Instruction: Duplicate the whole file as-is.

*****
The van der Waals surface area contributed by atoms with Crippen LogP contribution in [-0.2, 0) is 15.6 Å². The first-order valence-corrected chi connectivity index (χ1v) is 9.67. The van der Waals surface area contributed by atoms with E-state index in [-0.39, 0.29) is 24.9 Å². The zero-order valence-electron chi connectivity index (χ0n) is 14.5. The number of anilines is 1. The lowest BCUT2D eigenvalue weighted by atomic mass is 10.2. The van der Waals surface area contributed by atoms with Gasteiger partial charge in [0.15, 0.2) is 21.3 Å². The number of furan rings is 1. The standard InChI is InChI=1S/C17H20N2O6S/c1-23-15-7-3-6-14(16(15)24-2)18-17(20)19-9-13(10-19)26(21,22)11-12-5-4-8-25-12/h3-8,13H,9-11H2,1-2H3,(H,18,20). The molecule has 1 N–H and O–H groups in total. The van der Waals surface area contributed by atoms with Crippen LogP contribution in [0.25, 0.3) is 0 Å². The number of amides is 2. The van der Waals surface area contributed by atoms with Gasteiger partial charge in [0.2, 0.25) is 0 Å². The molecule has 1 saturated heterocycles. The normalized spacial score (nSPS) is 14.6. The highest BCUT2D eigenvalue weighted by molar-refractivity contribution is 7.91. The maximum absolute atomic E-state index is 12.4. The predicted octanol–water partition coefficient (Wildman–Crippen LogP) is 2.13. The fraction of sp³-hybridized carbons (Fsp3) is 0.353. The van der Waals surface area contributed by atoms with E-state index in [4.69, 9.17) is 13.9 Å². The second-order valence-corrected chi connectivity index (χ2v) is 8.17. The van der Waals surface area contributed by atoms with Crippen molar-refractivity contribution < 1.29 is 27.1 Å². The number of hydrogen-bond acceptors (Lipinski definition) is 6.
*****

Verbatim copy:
The van der Waals surface area contributed by atoms with Crippen LogP contribution in [-0.2, 0) is 15.6 Å². The first-order valence-corrected chi connectivity index (χ1v) is 9.67. The van der Waals surface area contributed by atoms with E-state index in [-0.39, 0.29) is 24.9 Å². The zero-order valence-electron chi connectivity index (χ0n) is 14.5. The number of anilines is 1. The lowest BCUT2D eigenvalue weighted by atomic mass is 10.2. The van der Waals surface area contributed by atoms with Gasteiger partial charge in [0.15, 0.2) is 21.3 Å². The number of furan rings is 1. The standard InChI is InChI=1S/C17H20N2O6S/c1-23-15-7-3-6-14(16(15)24-2)18-17(20)19-9-13(10-19)26(21,22)11-12-5-4-8-25-12/h3-8,13H,9-11H2,1-2H3,(H,18,20). The molecule has 1 N–H and O–H groups in total. The van der Waals surface area contributed by atoms with Crippen LogP contribution in [0.25, 0.3) is 0 Å². The number of amides is 2. The van der Waals surface area contributed by atoms with Gasteiger partial charge in [0.2, 0.25) is 0 Å². The molecule has 1 saturated heterocycles. The normalized spacial score (nSPS) is 14.6. The highest BCUT2D eigenvalue weighted by molar-refractivity contribution is 7.91. The maximum absolute atomic E-state index is 12.4. The predicted octanol–water partition coefficient (Wildman–Crippen LogP) is 2.13. The fraction of sp³-hybridized carbons (Fsp3) is 0.353. The van der Waals surface area contributed by atoms with E-state index in [4.69, 9.17) is 13.9 Å². The second-order valence-corrected chi connectivity index (χ2v) is 8.17. The van der Waals surface area contributed by atoms with Crippen molar-refractivity contribution < 1.29 is 27.1 Å². The number of hydrogen-bond acceptors (Lipinski definition) is 6.